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Guinea keets producers
CFIA Permits Q-9
Download our breeding guide
breeding_guide.pdf (304,38 KB )
Did you know?
• The guinea fowl, also known as Helmeted Guinea fowl (Numidia Meleagris) and Gallinaceous Guinea fowl, is a bird which develops well in an aviary despite its wild character. It is the size of a small chicken and has a greyish plumage with white dots that appear to have been painted.

• Known for 2000 years, the guinea fowl originated in Africa, where it is sometimes still found in the wild. Today, practiced in most parts of the world, guinea fowl breeding is particularly developed in France.

Practical info

Originally from Africa, where they live in the wild, guinea fowls were introduced to France, where they adorned or completed the farmyards. Guinea fowl whose plumage is dark grey speckled in white, are bred for their firm, tender and tasty meat. France is the no.1 producer, consumer and exporter worldwide of guinea fowl.

Fresh guinea fowl must have a beautiful skin color: ranging from straw yellow, orangey to a yellowish brown slightly grey. The guinea fowl can be kept 8 days in the refrigerator and up to 18 months in the freezer.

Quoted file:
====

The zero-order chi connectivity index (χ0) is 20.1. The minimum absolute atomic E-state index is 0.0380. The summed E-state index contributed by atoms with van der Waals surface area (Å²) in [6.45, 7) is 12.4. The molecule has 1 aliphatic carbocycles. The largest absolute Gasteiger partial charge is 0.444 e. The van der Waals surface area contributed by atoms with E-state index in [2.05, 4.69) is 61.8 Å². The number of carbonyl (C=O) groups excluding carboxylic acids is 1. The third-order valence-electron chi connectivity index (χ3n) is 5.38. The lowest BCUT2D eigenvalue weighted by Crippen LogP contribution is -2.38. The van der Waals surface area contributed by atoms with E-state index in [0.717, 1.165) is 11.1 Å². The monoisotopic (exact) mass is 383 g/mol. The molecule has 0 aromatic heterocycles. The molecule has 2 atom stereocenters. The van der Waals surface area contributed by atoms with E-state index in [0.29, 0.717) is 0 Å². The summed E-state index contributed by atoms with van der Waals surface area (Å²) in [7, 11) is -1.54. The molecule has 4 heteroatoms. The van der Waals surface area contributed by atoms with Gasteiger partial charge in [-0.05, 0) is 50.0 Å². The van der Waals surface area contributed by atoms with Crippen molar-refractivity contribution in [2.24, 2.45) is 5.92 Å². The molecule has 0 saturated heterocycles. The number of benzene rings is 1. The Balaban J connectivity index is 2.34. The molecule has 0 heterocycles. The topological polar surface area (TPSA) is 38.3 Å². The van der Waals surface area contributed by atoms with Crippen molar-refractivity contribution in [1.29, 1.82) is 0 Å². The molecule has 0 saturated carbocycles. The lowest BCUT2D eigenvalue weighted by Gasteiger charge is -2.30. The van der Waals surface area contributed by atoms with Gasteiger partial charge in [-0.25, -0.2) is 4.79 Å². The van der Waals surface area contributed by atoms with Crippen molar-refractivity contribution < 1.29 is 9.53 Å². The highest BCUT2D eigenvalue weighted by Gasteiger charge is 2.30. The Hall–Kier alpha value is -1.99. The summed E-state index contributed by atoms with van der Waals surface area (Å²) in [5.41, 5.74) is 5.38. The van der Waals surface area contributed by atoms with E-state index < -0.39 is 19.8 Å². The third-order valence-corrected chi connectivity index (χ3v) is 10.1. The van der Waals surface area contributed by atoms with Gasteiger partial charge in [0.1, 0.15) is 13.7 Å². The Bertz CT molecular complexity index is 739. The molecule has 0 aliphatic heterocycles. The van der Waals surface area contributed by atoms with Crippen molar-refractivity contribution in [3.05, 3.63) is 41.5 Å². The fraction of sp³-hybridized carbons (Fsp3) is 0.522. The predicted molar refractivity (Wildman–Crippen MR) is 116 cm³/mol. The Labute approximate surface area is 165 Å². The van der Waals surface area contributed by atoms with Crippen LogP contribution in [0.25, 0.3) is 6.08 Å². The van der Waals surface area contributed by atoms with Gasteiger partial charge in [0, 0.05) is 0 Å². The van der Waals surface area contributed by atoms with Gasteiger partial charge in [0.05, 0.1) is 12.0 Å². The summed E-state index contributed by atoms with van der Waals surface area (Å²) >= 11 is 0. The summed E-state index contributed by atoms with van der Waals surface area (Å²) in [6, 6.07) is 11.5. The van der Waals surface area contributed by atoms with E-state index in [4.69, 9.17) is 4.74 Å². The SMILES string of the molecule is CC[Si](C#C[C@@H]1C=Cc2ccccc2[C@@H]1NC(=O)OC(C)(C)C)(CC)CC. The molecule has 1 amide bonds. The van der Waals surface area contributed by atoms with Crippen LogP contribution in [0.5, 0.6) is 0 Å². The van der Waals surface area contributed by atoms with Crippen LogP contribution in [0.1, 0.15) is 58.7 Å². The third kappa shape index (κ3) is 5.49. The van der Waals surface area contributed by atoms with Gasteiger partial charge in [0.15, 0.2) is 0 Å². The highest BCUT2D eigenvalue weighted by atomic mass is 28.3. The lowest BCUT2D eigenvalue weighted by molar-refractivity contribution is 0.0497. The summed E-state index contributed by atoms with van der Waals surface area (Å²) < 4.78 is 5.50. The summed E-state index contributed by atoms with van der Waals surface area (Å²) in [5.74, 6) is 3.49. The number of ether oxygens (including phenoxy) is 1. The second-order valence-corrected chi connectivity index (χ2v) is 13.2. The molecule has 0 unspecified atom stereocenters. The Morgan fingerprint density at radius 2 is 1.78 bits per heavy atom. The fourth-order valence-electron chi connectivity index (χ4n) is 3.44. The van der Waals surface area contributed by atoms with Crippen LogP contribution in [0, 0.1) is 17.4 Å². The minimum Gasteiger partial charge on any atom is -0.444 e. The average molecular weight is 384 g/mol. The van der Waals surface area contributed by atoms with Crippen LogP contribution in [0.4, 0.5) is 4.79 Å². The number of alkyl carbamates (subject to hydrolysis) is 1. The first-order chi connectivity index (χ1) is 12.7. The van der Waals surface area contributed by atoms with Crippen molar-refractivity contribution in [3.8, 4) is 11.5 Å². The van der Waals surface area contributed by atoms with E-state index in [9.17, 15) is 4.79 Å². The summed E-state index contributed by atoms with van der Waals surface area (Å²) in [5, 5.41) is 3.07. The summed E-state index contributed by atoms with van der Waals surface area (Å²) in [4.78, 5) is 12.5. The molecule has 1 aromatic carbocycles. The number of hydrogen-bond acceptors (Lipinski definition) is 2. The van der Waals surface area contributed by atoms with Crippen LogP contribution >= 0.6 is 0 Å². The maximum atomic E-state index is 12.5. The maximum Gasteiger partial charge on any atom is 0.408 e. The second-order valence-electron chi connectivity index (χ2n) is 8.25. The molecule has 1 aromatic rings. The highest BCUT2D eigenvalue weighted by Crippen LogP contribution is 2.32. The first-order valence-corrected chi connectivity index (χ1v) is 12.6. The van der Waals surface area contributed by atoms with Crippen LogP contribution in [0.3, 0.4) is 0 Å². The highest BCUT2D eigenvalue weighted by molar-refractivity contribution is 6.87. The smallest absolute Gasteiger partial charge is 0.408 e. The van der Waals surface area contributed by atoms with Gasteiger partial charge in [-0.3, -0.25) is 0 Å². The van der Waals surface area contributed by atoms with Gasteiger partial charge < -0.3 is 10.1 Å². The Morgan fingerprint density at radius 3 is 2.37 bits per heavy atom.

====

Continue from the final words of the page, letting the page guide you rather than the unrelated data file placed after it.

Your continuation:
Whole guinea fowl is easy to cook and very tasty when oven baked, while the parts (thighs and supremes (breasts)) are ideal for rapid preparations (sautéed, barbecued...) destined for all of today’s consumers: from the gourmet to the young and active and single individuals looking for convenience and simplicity.

Photo gallery
The helmeted guinea fowl (Numidia Meleagris) is a bird species, belonging to the bird family, Numididae. It is monotypic in its kind. This bird measures 60 to 65 cm with a wingspan of 95 to 100 cm.

This bird measures 60 to 65 cm with a wingspan of 95 to 100 cm.

It is a large dark grey massif gallinacean heavily speckled with white. A small, whitish featherless head with a boney comb sits above a scrawny neck.

The juvenile is a dull, brownish yellow and speckled in pale. The immature is of a darker brown color, heavily speckled with a whitish tone. It becomes an adult in the second winter.

Due to overhunting, the helmeted guinea fowl has become rare and only lives south of the Tibesti Mountains and North of Chad and on certain Cape Verde Islands, where populations have been introduced. The species formerly inhabited the north and the center of Morocco, but very few recent reports exist and all can be related to domestic birds. However, it might survive in the foothills of the Atlas Mountains and neighbouring areas.

This timid and cautious bird lives in small groups. It runs quickly on its rather long legs but flies very little.

The usual cry is a hoarse cackling. This bird feeds in brushy areas strewn with trees and bushes.
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